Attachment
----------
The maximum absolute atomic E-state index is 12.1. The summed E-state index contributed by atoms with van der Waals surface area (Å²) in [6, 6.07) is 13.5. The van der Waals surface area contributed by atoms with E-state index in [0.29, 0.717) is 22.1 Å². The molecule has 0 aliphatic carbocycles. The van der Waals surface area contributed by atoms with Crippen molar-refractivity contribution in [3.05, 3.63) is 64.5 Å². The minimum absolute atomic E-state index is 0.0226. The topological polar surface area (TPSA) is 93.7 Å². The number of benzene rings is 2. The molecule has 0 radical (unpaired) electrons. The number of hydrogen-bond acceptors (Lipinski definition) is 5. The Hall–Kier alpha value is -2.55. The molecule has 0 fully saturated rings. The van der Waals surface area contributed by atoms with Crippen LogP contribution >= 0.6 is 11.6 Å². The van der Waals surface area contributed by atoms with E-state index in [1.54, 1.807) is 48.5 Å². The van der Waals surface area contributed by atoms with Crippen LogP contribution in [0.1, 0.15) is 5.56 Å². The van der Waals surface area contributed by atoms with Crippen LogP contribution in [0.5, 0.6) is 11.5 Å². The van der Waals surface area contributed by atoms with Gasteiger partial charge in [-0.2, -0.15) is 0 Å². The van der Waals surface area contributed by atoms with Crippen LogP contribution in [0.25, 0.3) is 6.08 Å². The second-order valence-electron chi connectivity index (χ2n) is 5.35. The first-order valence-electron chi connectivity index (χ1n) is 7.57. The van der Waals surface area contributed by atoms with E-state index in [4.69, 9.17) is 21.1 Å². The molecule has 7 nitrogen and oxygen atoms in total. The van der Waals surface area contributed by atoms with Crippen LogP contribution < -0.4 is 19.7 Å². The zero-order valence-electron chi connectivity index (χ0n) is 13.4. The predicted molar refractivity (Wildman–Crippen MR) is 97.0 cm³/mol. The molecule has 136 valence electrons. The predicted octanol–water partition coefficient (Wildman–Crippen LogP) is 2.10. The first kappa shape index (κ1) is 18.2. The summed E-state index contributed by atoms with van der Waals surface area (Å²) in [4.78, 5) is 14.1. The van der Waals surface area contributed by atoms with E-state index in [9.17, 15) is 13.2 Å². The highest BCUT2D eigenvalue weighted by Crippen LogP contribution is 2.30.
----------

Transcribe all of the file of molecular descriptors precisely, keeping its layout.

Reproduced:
The maximum absolute atomic E-state index is 12.1. The summed E-state index contributed by atoms with van der Waals surface area (Å²) in [6, 6.07) is 13.5. The van der Waals surface area contributed by atoms with E-state index in [0.29, 0.717) is 22.1 Å². The molecule has 0 aliphatic carbocycles. The van der Waals surface area contributed by atoms with Crippen molar-refractivity contribution in [3.05, 3.63) is 64.5 Å². The minimum absolute atomic E-state index is 0.0226. The topological polar surface area (TPSA) is 93.7 Å². The number of benzene rings is 2. The molecule has 0 radical (unpaired) electrons. The number of hydrogen-bond acceptors (Lipinski definition) is 5. The Hall–Kier alpha value is -2.55. The molecule has 0 fully saturated rings. The van der Waals surface area contributed by atoms with Crippen LogP contribution >= 0.6 is 11.6 Å². The van der Waals surface area contributed by atoms with E-state index in [1.54, 1.807) is 48.5 Å². The van der Waals surface area contributed by atoms with Crippen LogP contribution in [0.1, 0.15) is 5.56 Å². The van der Waals surface area contributed by atoms with Crippen LogP contribution in [0.5, 0.6) is 11.5 Å². The van der Waals surface area contributed by atoms with Gasteiger partial charge in [-0.2, -0.15) is 0 Å². The van der Waals surface area contributed by atoms with Crippen LogP contribution in [0.25, 0.3) is 6.08 Å². The second-order valence-electron chi connectivity index (χ2n) is 5.35. The first-order valence-electron chi connectivity index (χ1n) is 7.57. The van der Waals surface area contributed by atoms with E-state index in [4.69, 9.17) is 21.1 Å². The molecule has 7 nitrogen and oxygen atoms in total. The van der Waals surface area contributed by atoms with Crippen LogP contribution < -0.4 is 19.7 Å². The zero-order valence-electron chi connectivity index (χ0n) is 13.4. The predicted molar refractivity (Wildman–Crippen MR) is 97.0 cm³/mol. The molecule has 136 valence electrons. The predicted octanol–water partition coefficient (Wildman–Crippen LogP) is 2.10. The first kappa shape index (κ1) is 18.2. The summed E-state index contributed by atoms with van der Waals surface area (Å²) in [4.78, 5) is 14.1. The van der Waals surface area contributed by atoms with E-state index in [9.17, 15) is 13.2 Å². The highest BCUT2D eigenvalue weighted by Crippen LogP contribution is 2.30.